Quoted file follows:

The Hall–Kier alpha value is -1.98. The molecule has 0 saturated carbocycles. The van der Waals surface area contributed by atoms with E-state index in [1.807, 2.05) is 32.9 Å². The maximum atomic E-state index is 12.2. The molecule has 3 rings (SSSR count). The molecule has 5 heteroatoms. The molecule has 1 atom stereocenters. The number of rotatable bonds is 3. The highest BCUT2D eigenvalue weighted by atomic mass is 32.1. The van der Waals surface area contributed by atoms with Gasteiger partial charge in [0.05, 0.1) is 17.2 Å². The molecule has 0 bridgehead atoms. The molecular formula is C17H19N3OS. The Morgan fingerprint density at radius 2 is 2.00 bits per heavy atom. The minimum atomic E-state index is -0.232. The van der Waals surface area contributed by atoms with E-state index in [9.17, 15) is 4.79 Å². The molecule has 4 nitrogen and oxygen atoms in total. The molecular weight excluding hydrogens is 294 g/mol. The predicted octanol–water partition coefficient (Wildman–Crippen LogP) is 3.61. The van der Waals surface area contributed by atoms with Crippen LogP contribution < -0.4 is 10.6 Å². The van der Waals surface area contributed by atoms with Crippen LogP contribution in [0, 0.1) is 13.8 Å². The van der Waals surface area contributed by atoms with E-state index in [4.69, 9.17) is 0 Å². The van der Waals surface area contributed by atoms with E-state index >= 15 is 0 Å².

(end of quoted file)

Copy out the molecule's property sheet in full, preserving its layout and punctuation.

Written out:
The Hall–Kier alpha value is -1.98. The molecule has 0 saturated carbocycles. The van der Waals surface area contributed by atoms with E-state index in [1.807, 2.05) is 32.9 Å². The maximum atomic E-state index is 12.2. The molecule has 3 rings (SSSR count). The molecule has 5 heteroatoms. The molecule has 1 atom stereocenters. The number of rotatable bonds is 3. The highest BCUT2D eigenvalue weighted by atomic mass is 32.1. The van der Waals surface area contributed by atoms with Gasteiger partial charge in [0.05, 0.1) is 17.2 Å². The molecule has 0 bridgehead atoms. The molecular formula is C17H19N3OS. The Morgan fingerprint density at radius 2 is 2.00 bits per heavy atom. The minimum atomic E-state index is -0.232. The van der Waals surface area contributed by atoms with E-state index in [9.17, 15) is 4.79 Å². The molecule has 4 nitrogen and oxygen atoms in total. The molecular weight excluding hydrogens is 294 g/mol. The predicted octanol–water partition coefficient (Wildman–Crippen LogP) is 3.61. The van der Waals surface area contributed by atoms with Crippen LogP contribution < -0.4 is 10.6 Å². The van der Waals surface area contributed by atoms with Crippen LogP contribution in [0, 0.1) is 13.8 Å². The van der Waals surface area contributed by atoms with E-state index in [4.69, 9.17) is 0 Å². The van der Waals surface area contributed by atoms with E-state index >= 15 is 0 Å².